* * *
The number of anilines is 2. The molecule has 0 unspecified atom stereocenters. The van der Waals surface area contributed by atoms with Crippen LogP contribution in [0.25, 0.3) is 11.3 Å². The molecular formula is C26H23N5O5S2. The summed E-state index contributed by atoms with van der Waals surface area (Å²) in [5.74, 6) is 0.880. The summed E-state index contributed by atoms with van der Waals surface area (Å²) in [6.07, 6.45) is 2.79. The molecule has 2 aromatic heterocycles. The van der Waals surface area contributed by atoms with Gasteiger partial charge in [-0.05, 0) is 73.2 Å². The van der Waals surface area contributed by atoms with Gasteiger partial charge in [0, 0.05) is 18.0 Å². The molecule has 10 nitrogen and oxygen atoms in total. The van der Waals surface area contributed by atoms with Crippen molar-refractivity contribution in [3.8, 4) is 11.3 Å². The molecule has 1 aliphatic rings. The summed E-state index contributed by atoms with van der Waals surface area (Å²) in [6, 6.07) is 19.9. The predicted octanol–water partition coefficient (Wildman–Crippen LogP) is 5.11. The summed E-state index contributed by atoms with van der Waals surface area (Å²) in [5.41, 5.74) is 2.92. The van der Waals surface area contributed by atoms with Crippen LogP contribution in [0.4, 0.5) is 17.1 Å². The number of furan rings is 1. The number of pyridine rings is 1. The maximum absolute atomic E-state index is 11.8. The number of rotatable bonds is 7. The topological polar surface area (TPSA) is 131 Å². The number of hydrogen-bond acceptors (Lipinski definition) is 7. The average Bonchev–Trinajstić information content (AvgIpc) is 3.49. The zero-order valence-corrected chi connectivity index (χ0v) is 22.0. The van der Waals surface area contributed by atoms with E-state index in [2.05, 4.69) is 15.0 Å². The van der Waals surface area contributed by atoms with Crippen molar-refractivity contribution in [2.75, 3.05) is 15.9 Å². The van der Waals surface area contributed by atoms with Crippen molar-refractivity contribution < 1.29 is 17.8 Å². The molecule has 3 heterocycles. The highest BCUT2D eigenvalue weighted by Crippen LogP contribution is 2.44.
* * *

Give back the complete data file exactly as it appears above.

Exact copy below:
The number of anilines is 2. The molecule has 0 unspecified atom stereocenters. The van der Waals surface area contributed by atoms with Crippen LogP contribution in [0.25, 0.3) is 11.3 Å². The molecular formula is C26H23N5O5S2. The summed E-state index contributed by atoms with van der Waals surface area (Å²) in [5.74, 6) is 0.880. The summed E-state index contributed by atoms with van der Waals surface area (Å²) in [6.07, 6.45) is 2.79. The molecule has 2 aromatic heterocycles. The van der Waals surface area contributed by atoms with Gasteiger partial charge in [-0.05, 0) is 73.2 Å². The van der Waals surface area contributed by atoms with Gasteiger partial charge in [0, 0.05) is 18.0 Å². The molecule has 10 nitrogen and oxygen atoms in total. The van der Waals surface area contributed by atoms with Crippen molar-refractivity contribution in [3.8, 4) is 11.3 Å². The molecule has 1 aliphatic rings. The summed E-state index contributed by atoms with van der Waals surface area (Å²) in [6, 6.07) is 19.9. The predicted octanol–water partition coefficient (Wildman–Crippen LogP) is 5.11. The summed E-state index contributed by atoms with van der Waals surface area (Å²) in [5.41, 5.74) is 2.92. The van der Waals surface area contributed by atoms with Crippen LogP contribution in [0.4, 0.5) is 17.1 Å². The number of furan rings is 1. The number of pyridine rings is 1. The maximum absolute atomic E-state index is 11.8. The number of rotatable bonds is 7. The topological polar surface area (TPSA) is 131 Å². The number of hydrogen-bond acceptors (Lipinski definition) is 7. The average Bonchev–Trinajstić information content (AvgIpc) is 3.49. The zero-order valence-corrected chi connectivity index (χ0v) is 22.0. The van der Waals surface area contributed by atoms with E-state index in [2.05, 4.69) is 15.0 Å². The van der Waals surface area contributed by atoms with Crippen molar-refractivity contribution in [2.75, 3.05) is 15.9 Å². The van der Waals surface area contributed by atoms with Crippen molar-refractivity contribution < 1.29 is 17.8 Å². The molecule has 3 heterocycles. The highest BCUT2D eigenvalue weighted by Crippen LogP contribution is 2.44.